The Coconino County Public Health Services District (CCPHSD) has issued a statement regarding fleas that have tested positive for plague. According to the statement, plague is endemic to the Coconino County area, meaning that it is regularly found there. The specific sites are being treated along with additional testing of surrounding areas and monitoring. Due to the close geographic proximity, it is important to understand how the disease is likely to spread and take precautions.
The disease can be carried by fleas, rodents, rabbits and other animals that feed on them. It can be contracted by humans through interaction with these animals or through pets that have come into contact with infected animals. It is important to keep pets contained or on a leash to avoid exposure.
The symptoms of plague include fever, chills, headache, weakness, muscle pain, and swollen lymph glands in the groin, armpits or limbs. The symptoms usually appear within two to six days after exposure. The most common form is bubonic plague which affects the lymph system and is typically transmitted through flea bites. The other form of plague is pneumonic, which is contracted through breathing infected droplets. Both of these forms can become Septicemic, meaning that it has spread throughout the bloodstream. Plague is treatable with prompt diagnosis and appropriate care but can quickly become deadly if left untreated.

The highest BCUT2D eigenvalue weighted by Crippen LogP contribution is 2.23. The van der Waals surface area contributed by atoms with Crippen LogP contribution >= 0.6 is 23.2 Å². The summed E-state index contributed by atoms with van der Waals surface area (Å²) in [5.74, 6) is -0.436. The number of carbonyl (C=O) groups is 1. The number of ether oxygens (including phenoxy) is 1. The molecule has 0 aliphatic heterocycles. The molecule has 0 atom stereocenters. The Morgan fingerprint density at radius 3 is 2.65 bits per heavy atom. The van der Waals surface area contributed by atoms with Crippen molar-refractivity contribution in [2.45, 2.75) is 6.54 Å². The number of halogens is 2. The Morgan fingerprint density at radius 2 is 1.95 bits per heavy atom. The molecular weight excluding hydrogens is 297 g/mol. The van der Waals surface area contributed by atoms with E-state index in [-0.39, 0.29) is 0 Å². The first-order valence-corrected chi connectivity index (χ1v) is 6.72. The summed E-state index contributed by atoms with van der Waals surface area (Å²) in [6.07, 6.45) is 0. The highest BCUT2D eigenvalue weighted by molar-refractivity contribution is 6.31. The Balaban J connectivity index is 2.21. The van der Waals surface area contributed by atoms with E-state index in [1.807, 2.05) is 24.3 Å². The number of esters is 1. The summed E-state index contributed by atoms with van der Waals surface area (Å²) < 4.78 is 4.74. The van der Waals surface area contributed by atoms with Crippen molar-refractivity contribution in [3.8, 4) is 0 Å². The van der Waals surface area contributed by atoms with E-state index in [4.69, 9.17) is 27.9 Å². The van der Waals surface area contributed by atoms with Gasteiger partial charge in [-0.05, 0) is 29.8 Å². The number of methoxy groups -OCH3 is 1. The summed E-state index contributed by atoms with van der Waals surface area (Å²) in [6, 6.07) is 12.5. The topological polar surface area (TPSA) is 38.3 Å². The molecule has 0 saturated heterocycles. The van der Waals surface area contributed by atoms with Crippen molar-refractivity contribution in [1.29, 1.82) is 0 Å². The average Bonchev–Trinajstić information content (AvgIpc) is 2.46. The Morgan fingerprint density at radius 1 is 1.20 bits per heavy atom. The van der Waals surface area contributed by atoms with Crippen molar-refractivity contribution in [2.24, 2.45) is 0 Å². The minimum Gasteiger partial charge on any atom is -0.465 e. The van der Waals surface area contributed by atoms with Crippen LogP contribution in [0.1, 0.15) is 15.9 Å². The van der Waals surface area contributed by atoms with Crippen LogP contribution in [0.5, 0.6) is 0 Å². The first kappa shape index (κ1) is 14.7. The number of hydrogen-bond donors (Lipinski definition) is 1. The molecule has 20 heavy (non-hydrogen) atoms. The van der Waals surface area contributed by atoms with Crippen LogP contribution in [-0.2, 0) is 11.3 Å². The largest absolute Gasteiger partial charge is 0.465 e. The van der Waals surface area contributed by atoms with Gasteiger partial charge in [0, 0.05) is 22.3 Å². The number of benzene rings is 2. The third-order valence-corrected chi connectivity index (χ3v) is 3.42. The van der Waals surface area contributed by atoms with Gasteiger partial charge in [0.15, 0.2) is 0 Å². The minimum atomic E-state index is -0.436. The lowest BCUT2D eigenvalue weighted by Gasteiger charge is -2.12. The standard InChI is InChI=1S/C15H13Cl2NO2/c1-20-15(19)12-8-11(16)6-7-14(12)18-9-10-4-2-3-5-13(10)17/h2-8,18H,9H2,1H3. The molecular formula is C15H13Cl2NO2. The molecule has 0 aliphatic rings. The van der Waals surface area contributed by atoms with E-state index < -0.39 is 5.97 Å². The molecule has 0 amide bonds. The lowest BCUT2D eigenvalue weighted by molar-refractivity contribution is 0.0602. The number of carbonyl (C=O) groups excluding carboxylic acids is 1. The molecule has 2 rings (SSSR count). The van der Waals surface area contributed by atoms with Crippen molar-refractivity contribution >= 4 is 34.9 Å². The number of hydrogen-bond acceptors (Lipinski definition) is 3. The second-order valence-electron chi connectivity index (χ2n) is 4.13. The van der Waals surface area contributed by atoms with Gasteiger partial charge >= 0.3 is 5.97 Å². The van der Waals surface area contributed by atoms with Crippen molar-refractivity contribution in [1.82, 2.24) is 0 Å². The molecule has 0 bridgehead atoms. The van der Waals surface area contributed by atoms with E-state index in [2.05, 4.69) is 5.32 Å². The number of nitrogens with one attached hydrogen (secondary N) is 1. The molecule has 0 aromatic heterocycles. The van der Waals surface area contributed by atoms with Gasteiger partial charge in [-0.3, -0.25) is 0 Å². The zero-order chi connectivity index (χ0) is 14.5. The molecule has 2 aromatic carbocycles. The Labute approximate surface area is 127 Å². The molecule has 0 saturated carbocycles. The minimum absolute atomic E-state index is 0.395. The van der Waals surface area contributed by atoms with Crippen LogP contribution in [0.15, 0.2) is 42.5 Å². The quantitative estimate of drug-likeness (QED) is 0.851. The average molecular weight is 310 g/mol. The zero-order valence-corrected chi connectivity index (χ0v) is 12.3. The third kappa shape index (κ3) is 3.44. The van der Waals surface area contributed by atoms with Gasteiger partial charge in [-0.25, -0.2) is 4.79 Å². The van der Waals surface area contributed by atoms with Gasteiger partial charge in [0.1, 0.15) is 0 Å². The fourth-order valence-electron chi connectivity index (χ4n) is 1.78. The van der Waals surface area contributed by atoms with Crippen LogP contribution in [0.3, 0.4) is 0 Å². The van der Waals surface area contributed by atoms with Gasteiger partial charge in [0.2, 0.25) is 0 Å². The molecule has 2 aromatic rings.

There is no evidence that this outbreak has spread to our area but anyone who may be planning to visit the Flagstaff area should take the appropriate precautions and be aware of the symptoms. According to the World Health Organization fact sheet, plague is found on every continent. The CCPHSD recommends the following actions to anyone who may live, work or engage in outdoor recreation in the affected area or more generally.
- Don’t handle wild animals, especially if they are dead or appear sick.
- Be sure that your pets are regularly treated for fleas, especially after visiting an infected area.
- Don’t disturb rodent burrows.
- Ensure that camping spots are not close to rodent burrows.
- Use insect repellant if contact with fleas is likely.
- Hunters should use rubber gloves when processing game.
- Cats are especially susceptible to plague. Extra efforts to provide veterinary care, especially for outdoor cats, is highly recommended.
- Be aware of the symptoms and always seek medical care if you notice any of the symptoms. Early treatment is crucial and effective.
More information is available at https://www.cdc.gov/plague/.
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